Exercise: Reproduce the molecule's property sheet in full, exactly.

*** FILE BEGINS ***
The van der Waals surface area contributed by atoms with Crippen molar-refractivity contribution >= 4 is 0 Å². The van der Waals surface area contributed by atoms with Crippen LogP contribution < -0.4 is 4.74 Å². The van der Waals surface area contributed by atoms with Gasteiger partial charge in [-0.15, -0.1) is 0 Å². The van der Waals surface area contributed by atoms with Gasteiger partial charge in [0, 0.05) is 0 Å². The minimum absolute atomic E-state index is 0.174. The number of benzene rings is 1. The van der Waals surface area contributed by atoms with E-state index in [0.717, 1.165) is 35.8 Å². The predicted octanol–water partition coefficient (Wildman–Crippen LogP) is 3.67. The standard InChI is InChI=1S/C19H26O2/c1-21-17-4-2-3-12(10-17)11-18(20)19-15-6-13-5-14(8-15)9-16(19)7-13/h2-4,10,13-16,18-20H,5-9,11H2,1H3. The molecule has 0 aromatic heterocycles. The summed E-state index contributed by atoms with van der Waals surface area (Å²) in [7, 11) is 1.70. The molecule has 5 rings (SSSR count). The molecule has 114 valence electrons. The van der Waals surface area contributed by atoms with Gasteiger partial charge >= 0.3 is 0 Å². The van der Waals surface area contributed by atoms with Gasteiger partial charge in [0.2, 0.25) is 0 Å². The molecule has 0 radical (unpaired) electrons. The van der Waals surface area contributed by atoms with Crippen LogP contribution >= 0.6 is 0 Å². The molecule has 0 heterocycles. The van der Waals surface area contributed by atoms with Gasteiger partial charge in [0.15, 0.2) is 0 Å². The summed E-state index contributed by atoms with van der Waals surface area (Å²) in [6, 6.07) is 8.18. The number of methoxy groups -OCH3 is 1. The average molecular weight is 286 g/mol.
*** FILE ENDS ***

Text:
The van der Waals surface area contributed by atoms with Crippen molar-refractivity contribution >= 4 is 0 Å². The van der Waals surface area contributed by atoms with Crippen LogP contribution < -0.4 is 4.74 Å². The van der Waals surface area contributed by atoms with Gasteiger partial charge in [-0.15, -0.1) is 0 Å². The van der Waals surface area contributed by atoms with Gasteiger partial charge in [0, 0.05) is 0 Å². The minimum absolute atomic E-state index is 0.174. The number of benzene rings is 1. The van der Waals surface area contributed by atoms with E-state index in [0.717, 1.165) is 35.8 Å². The predicted octanol–water partition coefficient (Wildman–Crippen LogP) is 3.67. The standard InChI is InChI=1S/C19H26O2/c1-21-17-4-2-3-12(10-17)11-18(20)19-15-6-13-5-14(8-15)9-16(19)7-13/h2-4,10,13-16,18-20H,5-9,11H2,1H3. The molecule has 0 aromatic heterocycles. The summed E-state index contributed by atoms with van der Waals surface area (Å²) in [7, 11) is 1.70. The molecule has 5 rings (SSSR count). The molecule has 114 valence electrons. The van der Waals surface area contributed by atoms with Gasteiger partial charge >= 0.3 is 0 Å². The van der Waals surface area contributed by atoms with Gasteiger partial charge in [0.2, 0.25) is 0 Å². The molecule has 0 radical (unpaired) electrons. The van der Waals surface area contributed by atoms with Crippen LogP contribution >= 0.6 is 0 Å². The molecule has 0 heterocycles. The van der Waals surface area contributed by atoms with Gasteiger partial charge in [0.15, 0.2) is 0 Å². The summed E-state index contributed by atoms with van der Waals surface area (Å²) in [6, 6.07) is 8.18. The number of methoxy groups -OCH3 is 1. The average molecular weight is 286 g/mol.